• You know what? I'm going to expand that previous bullet point to encompass all Indian food. It's got a kick (in fact, my stomach tends to revolt in I eat it for, like, a week straight) but it's very tasty. Dosa, chicken tikka masala, lamb tikka masala, paneer tikka masala.... it's all right up there with Korean food for me. 
  • Fabindia! Or as I call it "The Indian Gap." It has traditional Indian clothes like kurtis and saris, made in a traditional manner but uses rural producers in something called "inclusive capitalism"... Uh, and it sells organic things... erm, yeah... I really just like the clothes. If there's some sort of fair trade stuff/helping women out of poverty stuff in there, that's an added bonus.
  • Cricket. Okay, well maybe I don't "love" it per se, but I'm certainly interested in it. I watch it whenever I see it on tv. In fact, the games are so long that usually they edit them down to just the action, which makes them exponentially more interesting. Baseball should consider this strategy. Of course, then the games would only be 30 minutes long, but they could easily be shown opposite 'According to Jim.'
  • Kabaddi. Another Indian 'sport' that I have never seen but only heard about. Still I love it. Listen to this: Two teams stand on opposite sides of a playing area. One player from one team has to run over to the other side while repeating the word "kabaddi" over and over. They have to try and tag someone on the other team and then make it back to their side without being caught by the other team and without breathing. My reaction to this being explained to me was to exclaim, "That's a sport?!" Because it sounds like a cross between Red Rover and Steal the Bacon. Look for it in the 2020 Olympics.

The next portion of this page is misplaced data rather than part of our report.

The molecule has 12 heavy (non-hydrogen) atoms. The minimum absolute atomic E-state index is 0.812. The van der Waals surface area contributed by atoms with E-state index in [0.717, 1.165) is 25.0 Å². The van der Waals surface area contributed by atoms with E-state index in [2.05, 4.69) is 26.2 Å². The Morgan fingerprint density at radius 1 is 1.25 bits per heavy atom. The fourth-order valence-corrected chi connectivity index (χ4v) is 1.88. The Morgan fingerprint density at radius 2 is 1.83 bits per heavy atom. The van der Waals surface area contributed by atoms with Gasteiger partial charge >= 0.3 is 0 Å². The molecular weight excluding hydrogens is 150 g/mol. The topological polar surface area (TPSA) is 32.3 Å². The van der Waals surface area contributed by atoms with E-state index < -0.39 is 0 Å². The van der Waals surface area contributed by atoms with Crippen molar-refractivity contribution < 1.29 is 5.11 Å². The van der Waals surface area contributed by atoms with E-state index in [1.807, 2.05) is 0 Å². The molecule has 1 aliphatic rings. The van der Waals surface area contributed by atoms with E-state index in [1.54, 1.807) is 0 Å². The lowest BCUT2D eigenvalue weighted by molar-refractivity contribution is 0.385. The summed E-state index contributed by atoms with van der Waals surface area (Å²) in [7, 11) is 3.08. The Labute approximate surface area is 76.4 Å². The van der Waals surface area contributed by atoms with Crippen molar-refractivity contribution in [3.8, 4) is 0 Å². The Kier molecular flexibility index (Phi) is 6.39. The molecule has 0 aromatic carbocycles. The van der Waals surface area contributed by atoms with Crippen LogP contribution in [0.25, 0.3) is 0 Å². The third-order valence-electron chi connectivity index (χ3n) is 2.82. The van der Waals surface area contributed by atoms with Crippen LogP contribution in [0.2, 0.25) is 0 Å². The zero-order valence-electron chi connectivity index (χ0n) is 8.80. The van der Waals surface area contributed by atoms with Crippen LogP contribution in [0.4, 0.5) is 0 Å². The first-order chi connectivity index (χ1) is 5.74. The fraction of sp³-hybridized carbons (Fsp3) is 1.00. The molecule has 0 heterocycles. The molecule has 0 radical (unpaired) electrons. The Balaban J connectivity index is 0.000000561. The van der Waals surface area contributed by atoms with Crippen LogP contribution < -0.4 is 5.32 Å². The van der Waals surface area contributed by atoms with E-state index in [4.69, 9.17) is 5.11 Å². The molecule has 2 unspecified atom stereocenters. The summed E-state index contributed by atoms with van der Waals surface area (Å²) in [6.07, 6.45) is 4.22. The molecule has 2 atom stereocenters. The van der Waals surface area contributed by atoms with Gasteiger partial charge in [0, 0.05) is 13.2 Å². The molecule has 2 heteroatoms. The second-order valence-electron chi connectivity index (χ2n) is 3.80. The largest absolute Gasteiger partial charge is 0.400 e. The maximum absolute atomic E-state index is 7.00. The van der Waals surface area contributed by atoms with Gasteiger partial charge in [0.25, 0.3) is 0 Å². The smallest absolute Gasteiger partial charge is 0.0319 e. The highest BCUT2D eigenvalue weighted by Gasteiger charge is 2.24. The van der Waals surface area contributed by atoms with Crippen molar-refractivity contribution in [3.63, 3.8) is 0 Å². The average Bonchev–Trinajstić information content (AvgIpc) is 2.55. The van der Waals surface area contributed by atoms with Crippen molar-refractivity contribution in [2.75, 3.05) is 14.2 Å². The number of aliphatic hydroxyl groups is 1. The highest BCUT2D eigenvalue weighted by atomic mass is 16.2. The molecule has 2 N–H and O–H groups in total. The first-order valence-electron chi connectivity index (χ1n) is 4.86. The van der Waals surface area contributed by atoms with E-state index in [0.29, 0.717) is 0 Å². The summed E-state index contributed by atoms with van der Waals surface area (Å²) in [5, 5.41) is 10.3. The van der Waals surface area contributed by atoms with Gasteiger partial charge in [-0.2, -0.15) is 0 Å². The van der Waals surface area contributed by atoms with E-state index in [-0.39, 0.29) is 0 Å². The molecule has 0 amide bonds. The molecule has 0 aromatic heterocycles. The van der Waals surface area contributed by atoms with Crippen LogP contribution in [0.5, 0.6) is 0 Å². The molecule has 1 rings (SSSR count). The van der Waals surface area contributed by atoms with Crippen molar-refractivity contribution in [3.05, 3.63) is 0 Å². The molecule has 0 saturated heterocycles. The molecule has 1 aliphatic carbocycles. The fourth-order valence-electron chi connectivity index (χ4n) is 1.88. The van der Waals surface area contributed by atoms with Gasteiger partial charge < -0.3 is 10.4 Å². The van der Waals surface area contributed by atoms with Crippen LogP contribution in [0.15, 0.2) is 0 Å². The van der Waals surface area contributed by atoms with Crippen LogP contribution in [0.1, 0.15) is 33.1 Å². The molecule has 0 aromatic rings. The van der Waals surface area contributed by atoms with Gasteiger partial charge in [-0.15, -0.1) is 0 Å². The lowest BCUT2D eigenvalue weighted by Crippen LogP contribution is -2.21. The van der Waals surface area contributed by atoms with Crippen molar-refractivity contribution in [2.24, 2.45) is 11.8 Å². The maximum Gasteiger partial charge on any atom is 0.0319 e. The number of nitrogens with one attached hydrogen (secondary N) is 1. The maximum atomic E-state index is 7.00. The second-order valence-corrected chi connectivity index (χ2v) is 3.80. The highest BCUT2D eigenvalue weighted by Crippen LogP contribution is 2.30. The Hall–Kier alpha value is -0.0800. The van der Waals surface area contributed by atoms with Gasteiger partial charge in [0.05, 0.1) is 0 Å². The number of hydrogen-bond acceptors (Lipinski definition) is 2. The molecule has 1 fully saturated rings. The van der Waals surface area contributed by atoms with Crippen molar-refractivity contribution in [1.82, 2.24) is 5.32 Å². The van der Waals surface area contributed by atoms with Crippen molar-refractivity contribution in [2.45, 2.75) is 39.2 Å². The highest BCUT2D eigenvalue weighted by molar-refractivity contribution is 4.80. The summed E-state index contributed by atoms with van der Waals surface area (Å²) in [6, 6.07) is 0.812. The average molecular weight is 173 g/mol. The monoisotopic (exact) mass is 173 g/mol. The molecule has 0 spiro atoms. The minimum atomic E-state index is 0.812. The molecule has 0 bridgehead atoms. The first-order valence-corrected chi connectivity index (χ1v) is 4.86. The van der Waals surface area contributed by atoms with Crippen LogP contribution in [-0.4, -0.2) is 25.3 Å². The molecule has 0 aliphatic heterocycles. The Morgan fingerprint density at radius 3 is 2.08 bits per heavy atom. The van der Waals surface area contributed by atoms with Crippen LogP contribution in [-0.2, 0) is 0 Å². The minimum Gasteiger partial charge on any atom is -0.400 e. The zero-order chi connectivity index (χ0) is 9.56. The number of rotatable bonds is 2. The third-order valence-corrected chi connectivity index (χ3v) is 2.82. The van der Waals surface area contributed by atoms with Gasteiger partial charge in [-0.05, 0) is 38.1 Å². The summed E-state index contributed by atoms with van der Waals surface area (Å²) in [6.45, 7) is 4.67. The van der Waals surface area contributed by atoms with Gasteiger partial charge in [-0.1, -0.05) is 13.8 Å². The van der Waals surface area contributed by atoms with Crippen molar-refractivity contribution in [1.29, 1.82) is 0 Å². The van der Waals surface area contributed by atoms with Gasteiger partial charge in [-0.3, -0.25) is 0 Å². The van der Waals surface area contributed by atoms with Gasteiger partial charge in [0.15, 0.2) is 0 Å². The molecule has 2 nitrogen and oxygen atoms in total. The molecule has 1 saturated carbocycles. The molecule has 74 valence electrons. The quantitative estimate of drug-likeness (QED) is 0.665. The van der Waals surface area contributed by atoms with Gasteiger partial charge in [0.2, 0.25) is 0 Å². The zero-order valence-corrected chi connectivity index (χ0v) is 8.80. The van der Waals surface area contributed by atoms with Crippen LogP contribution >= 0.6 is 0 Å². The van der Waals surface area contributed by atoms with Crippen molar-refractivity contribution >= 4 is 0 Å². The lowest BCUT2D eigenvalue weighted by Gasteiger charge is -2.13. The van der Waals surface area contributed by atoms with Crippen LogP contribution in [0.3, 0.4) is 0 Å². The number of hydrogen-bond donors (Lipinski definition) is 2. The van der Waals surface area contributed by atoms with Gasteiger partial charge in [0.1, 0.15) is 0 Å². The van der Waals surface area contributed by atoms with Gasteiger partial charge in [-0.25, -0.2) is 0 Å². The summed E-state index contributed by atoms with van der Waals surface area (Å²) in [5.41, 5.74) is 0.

Things I do not love:
  • Nestle's Chocolate Morsels are very expensive.
  • Even more expensive is any type of seasonal candy (you know, Reese's Peanut Butter Eggs, Reese's Peanut Butter Hearts, Reese's Peanut Butter Christmas Trees. The standards.) At the commissary a bags of those sells for $16. Yes, you read that right--SIXTEEN DOLLARS! Since that is patently ridiculous, I assume no one buys them. What makes it extra funny to me is that after products expire, the commissary will sell them for 50% off. It's totally a caveat emptor* situation, but you can get some good deals on things. And if you toast stale Pop-tarts, you can't even tell that they're stale. But even at 50% off, these year old seasonal candies cost $8 which is equally hilarious.
  • The driving is still nuts
  • The heat is crazy. I mean, I'm usually cold, but I've finally found a temperature where I am horribly, ridiculously, uncomfortably hot. That temperature is 112 degrees Fahrenheit. Now its down in the high 90s and it feels refreshingly cool.
  • Learning all the different names for family members in Hindi. I'd expand, but that will probably end up as blog post of its own soon enough.

Sunday, July 15, 2012


Happy 4th of July, Everybody!

Yes, I know, I'm a little late wishing the good ole U.S. of A. a happy birthday. And I sincerely apologize. I hope Lady Liberty and Uncle Sam and the whole crew forgive me.